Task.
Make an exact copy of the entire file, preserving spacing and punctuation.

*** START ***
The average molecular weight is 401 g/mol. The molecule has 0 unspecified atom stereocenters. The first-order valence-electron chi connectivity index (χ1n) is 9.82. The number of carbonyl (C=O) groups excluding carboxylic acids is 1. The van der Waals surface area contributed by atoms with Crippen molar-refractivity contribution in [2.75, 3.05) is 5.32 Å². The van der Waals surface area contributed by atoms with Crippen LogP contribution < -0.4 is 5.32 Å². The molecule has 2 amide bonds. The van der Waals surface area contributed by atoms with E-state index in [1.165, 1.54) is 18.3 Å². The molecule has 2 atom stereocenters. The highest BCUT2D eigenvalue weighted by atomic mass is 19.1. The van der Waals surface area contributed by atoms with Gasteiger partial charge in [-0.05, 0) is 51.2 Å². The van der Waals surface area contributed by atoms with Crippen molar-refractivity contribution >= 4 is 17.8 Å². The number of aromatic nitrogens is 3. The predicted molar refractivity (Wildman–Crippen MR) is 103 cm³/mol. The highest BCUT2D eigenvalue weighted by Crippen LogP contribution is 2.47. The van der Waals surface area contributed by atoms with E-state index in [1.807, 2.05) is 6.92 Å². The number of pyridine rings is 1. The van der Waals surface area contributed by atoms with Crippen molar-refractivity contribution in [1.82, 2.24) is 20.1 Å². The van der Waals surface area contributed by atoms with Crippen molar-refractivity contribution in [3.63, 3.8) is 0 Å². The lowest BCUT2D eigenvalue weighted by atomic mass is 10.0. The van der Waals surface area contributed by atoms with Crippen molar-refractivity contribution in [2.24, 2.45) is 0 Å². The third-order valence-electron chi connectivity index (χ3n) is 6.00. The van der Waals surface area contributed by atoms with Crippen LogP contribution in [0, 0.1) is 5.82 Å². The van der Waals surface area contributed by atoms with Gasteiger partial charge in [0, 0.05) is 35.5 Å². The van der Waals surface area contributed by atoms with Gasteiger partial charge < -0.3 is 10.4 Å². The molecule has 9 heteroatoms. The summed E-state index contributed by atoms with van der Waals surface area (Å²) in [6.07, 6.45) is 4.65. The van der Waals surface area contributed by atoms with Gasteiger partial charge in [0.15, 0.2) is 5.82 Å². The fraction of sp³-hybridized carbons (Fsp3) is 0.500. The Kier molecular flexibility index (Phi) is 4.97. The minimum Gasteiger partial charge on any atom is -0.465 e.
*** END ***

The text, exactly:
The average molecular weight is 401 g/mol. The molecule has 0 unspecified atom stereocenters. The first-order valence-electron chi connectivity index (χ1n) is 9.82. The number of carbonyl (C=O) groups excluding carboxylic acids is 1. The van der Waals surface area contributed by atoms with Crippen molar-refractivity contribution in [2.75, 3.05) is 5.32 Å². The van der Waals surface area contributed by atoms with Crippen LogP contribution < -0.4 is 5.32 Å². The molecule has 2 amide bonds. The van der Waals surface area contributed by atoms with E-state index in [1.165, 1.54) is 18.3 Å². The molecule has 2 atom stereocenters. The highest BCUT2D eigenvalue weighted by atomic mass is 19.1. The van der Waals surface area contributed by atoms with Gasteiger partial charge in [-0.05, 0) is 51.2 Å². The van der Waals surface area contributed by atoms with Crippen molar-refractivity contribution >= 4 is 17.8 Å². The number of aromatic nitrogens is 3. The predicted molar refractivity (Wildman–Crippen MR) is 103 cm³/mol. The highest BCUT2D eigenvalue weighted by Crippen LogP contribution is 2.47. The van der Waals surface area contributed by atoms with E-state index in [1.807, 2.05) is 6.92 Å². The number of pyridine rings is 1. The van der Waals surface area contributed by atoms with Crippen molar-refractivity contribution in [1.82, 2.24) is 20.1 Å². The van der Waals surface area contributed by atoms with Crippen molar-refractivity contribution in [3.63, 3.8) is 0 Å². The lowest BCUT2D eigenvalue weighted by atomic mass is 10.0. The van der Waals surface area contributed by atoms with Crippen molar-refractivity contribution in [2.24, 2.45) is 0 Å². The third-order valence-electron chi connectivity index (χ3n) is 6.00. The van der Waals surface area contributed by atoms with Crippen LogP contribution in [0, 0.1) is 5.82 Å². The van der Waals surface area contributed by atoms with Gasteiger partial charge in [0, 0.05) is 35.5 Å². The van der Waals surface area contributed by atoms with Gasteiger partial charge < -0.3 is 10.4 Å². The molecule has 9 heteroatoms. The summed E-state index contributed by atoms with van der Waals surface area (Å²) in [6.07, 6.45) is 4.65. The van der Waals surface area contributed by atoms with Gasteiger partial charge in [0.15, 0.2) is 5.82 Å². The fraction of sp³-hybridized carbons (Fsp3) is 0.500. The Kier molecular flexibility index (Phi) is 4.97. The minimum Gasteiger partial charge on any atom is -0.465 e.